It's not pretty, nice or easy. It's like the common cold of mental health these days. Hard to treat, lingering, off-putting and generally unattractive.
I've stuggled with depression for many years, off and on. I am so grateful for the kindness of my friends when I don't return calls, emails, letters or other generous gestures because I'm in a funk. I am blessed to have them in my life. And my amazing husband, who cheerily trucks along when I'm acting like a Cymbalta commercial. He does the laundry, cleans the kitchen most nights, helps put the kids to bed, empties the garbage and does a million other helpful things around the house. Did I mention he also gets up with the kids in the morning and usually has the coffee water on by the time I stagger out?
I don't takes medications for depression. I've found some treatments within my control that work well. For me, a good analogy is a to treat it as someone else might treat a propensity for type 2 diabetes. Prevention is key. I know that if I don't take care of myself, I will go into a big black place and need to take medication, but if I do the things that work for me, I can keep healthy.
Everyone has activities/people that fill them up emotionally as well as things that drain them. And we all empty and fill at different rates - unfortunately some of us empty faster than others. To keep myself from emptying quite so quickly, here are some things I use:
Exercise. This, for me, is the biggest factor. I beat this drum a lot. Everyone benefits from moving - in many ways. 'Nuff said.
Healthy relationships - also a biggie. I have friends who have know me since I was born: that's a long time. Unfortunately, a side effect of being nomadic means that I've dropped out of their orbit. I'm like a comet now - I zoom by sporadically - which is not conducive for building community or mutually supportive relationships. I haven't given up on those foundational relationships, but I want to put more into them for the long term. Additionally I want to invest in the friendships I have near me. As adults it is harder to make new friends, (than, say, in the dorms at college) but not impossible.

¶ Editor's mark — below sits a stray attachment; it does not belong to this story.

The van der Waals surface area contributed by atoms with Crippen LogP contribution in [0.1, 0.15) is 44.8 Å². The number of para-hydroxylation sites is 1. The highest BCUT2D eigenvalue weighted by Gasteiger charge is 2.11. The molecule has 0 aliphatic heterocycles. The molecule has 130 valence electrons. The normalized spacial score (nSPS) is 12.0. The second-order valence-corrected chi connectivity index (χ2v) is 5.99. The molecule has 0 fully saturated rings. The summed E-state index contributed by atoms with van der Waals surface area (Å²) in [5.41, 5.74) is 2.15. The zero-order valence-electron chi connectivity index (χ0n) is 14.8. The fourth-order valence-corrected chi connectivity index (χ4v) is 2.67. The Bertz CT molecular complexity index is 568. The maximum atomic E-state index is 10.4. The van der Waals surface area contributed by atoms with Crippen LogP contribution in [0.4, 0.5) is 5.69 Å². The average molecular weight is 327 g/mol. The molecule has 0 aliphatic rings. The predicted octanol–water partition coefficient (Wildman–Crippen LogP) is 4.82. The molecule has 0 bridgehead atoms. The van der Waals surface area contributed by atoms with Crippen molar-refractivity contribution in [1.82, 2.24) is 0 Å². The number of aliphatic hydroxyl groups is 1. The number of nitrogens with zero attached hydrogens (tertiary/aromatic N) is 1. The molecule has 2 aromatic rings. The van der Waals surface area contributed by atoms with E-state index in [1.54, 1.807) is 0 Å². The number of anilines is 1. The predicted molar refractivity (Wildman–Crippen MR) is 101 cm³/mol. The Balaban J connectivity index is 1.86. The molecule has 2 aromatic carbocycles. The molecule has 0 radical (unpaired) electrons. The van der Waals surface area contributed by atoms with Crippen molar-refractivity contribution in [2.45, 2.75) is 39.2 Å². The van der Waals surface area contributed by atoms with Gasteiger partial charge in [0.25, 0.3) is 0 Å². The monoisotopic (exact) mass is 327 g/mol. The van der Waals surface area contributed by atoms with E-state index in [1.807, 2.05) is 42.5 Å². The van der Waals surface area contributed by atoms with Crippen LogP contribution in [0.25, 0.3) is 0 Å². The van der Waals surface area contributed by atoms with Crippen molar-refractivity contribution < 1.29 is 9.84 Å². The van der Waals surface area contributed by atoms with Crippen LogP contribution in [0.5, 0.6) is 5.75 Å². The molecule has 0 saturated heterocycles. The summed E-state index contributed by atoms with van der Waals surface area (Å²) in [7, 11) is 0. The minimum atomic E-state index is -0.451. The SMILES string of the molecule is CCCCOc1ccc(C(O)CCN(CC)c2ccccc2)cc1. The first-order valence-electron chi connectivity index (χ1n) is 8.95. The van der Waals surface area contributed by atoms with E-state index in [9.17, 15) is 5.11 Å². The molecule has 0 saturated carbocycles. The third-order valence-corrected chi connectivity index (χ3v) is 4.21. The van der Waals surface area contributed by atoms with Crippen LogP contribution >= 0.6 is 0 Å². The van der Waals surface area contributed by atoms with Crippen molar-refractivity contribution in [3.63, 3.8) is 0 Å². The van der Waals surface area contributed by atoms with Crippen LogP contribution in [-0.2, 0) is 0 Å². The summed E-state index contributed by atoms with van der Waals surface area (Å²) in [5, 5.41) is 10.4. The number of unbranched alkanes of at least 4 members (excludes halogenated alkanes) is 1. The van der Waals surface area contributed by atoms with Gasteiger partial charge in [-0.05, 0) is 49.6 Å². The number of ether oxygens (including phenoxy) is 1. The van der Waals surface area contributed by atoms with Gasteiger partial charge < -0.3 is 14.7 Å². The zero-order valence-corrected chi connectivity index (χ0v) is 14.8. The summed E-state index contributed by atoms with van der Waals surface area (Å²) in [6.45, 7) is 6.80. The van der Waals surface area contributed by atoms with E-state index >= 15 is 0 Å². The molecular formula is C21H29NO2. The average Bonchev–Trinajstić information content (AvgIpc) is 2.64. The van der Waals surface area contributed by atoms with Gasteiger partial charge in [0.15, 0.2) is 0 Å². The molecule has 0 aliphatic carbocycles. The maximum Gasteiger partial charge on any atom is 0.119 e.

Spiritual practice - spending time with God. I'm obsessive about running by myself in part because it's on of the few times that I have alone to talk to God. Doing 5 minutes (10, 15, whatever) of meditation has never worked for me. But praying and running: that works. (Which means it's a double whammy when I don't exercise)
Productivity - even small things - like hanging a picture I've wanted to get up - help immensely. While it can take a huge effort to get it together to do it, the satisfaction of finishing one thing rebounds me into others and builds on itself.
I'm also a believer in Cognitive Behavioral Therapy. Basically this theory is that your thoughts form your mood. When you change your thought patterns you can change your depressive cycle. That said, depression, with its lack of self worth and low energy, is a challenging place from which to start developing new thought patterns. But it is a helpful strategy for me.
Light - Seasonal Affective Disorder is a real thing, and winters are hard. Get a full-spectrum light, get somewhere sunny once a winter, play outside every time the sun is shining - all those things.
There's no magic bullet for curing the common cold, nor depression. But my hope is that other people who struggle with it will find their right mix to get and stay healthy. And I want to be a support for those people in my life who need it.